For those who believe their engine is clean (as example, you dropped oil pan recently and there are no signs of sludge/tar), or if you have a full service history and are sure that oil was changed regularly and your mileage is very low, you might try a light version of this procedure - adding 50 ml of DMSO (same way, mixed with oil and heated) into engine before oil change, as engine flush, and see the results. Even 50 ml will thin oil drastically, so do not rev engine! This light procedure can be run as preventive cleaning once in a while, the same way you could use BG EPR or LM engine flush.

A few things to mention. Why I insist on repeating procedure rather that try it once and then just drive it? There is a chance of some sludge chunks softened by initial cleaning, higher revs could move the chunks and cause oil passage clogging. If we run cleaning with high concentration of DMSO and low revs, even moved pieces will be dissolved and won't harm.

As mentioned, DMSO is a very powerful paint stripper, so if engine has a painted oil pan (like some Japanese or American cars), it will remove paint as a film and clog the oil pump screen with catastrophic consequences. M54 is safe this way; the only painted part is the dipstick pipe. To be safe, I would take it off the engine and remove the paint on lower part of pipe (one which is below o-ring).

After this procedure is a good time to replace the two small o-rings on the oil filter stick. Rubber gradually swells in contact with DMSO, but it will not fix leaking seals. Moreover, if you have an old OFH gasket, it might start leaking soon after this procedure. Nothing to worry, just replace it in such case. Valve cover gasket will unlikely be affected, unless it is really old and already sweating.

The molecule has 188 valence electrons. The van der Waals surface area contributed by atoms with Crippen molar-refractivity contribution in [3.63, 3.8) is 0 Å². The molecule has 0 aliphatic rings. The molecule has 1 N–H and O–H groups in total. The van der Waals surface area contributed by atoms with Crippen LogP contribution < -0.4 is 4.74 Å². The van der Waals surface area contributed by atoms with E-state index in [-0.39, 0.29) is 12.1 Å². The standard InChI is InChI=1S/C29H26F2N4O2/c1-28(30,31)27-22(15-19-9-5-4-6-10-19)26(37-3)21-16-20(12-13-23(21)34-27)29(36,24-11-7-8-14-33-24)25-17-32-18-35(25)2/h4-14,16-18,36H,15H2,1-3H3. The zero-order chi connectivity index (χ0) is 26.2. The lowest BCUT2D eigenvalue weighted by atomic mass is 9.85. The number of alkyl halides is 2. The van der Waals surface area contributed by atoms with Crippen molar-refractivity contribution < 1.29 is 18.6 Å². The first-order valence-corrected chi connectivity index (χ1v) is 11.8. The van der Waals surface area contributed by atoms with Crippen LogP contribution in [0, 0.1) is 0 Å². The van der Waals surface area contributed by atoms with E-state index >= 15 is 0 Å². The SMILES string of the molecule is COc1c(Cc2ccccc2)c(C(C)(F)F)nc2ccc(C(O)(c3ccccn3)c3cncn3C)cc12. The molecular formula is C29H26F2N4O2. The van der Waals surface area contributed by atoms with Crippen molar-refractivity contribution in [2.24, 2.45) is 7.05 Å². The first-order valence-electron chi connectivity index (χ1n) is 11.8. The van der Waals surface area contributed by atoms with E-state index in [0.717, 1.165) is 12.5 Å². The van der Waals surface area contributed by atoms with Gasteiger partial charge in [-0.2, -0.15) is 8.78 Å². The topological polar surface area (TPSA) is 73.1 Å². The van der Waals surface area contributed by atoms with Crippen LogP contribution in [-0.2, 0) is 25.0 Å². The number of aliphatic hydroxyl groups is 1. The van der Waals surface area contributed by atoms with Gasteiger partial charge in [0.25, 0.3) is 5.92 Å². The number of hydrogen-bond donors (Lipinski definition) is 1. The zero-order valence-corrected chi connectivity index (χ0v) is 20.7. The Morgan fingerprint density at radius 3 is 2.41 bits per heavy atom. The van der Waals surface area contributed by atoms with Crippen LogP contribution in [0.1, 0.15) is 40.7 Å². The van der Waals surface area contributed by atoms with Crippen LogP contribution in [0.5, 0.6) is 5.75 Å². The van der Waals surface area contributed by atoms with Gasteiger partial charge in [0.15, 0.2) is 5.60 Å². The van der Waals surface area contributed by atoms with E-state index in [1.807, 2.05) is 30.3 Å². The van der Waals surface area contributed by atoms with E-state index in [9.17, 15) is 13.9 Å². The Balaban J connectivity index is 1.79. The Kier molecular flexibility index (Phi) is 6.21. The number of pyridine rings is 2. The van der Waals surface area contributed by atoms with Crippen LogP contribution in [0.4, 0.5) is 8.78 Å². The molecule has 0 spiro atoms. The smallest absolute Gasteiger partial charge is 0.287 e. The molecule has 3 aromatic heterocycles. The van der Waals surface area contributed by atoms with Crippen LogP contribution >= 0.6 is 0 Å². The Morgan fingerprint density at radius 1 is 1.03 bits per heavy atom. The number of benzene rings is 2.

Part two for combustion chamber cleaning to follow soon.
 

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So, not detrimental to the rear main seal, which will be my primary concern?

I work with DMSO frequently (more often as cryopreservative in cell biology than as a solvent), didn't expect it to be available for sale to the general public, but apparently it has its benign uses.

There is a general rule with very few exceptions- if an organic compound isn't soluble in DMSO, it isn't going to dissolve in anything else. So, not very surprised it's been used as an engine cleaner in Russia...
 

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Discussion Starter · #5 ·
So, not detrimental to the rear main seal, which will be my primary concern?

I work with DMSO frequently (more often as cryopreservative in cell biology than as a solvent), didn't expect it to be available for sale to the general public, but apparently it has its benign uses.

There is a general rule with very few exceptions- if an organic compound isn't soluble in DMSO, it isn't going to dissolve in anything else. So, not very surprised it's been used as an engine cleaner in Russia...
Two month ago I could order a gallon of DMSO form USA on Amazon.
In UAE I can buy it in horse supply store, in 16 Oz bottles.
So, not detrimental to the rear main seal, which will be my primary concern?
All engine seals are pretty strong. And, as they aren't constantly submerged, I see no risk. There were experiments to soak seals in pure DMSO, but obviously, concentration is much higher this way. You could see some softening then, but it comes back to normal condition soon after seal is out.
 

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Are those engine flushes, are they not bad for engines and all internal parts, heard that they are very chemical so can even damage some things, was recommended just do the oil change more frequently and it would clean all good :unsure:. A good oil, have the cleaning stuff, to clean the engine, so maybe you change it regularly, it would clean the stuff build up
 

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Are those engine flushes, are they not bad for engines and all internal parts, heard that they are very chemical so can even damage some things, was recommended just do the oil change more frequently and it would clean all good :unsure:. A good oil, have the cleaning stuff, to clean the engine, so maybe you change it regularly, it would clean the stuff build up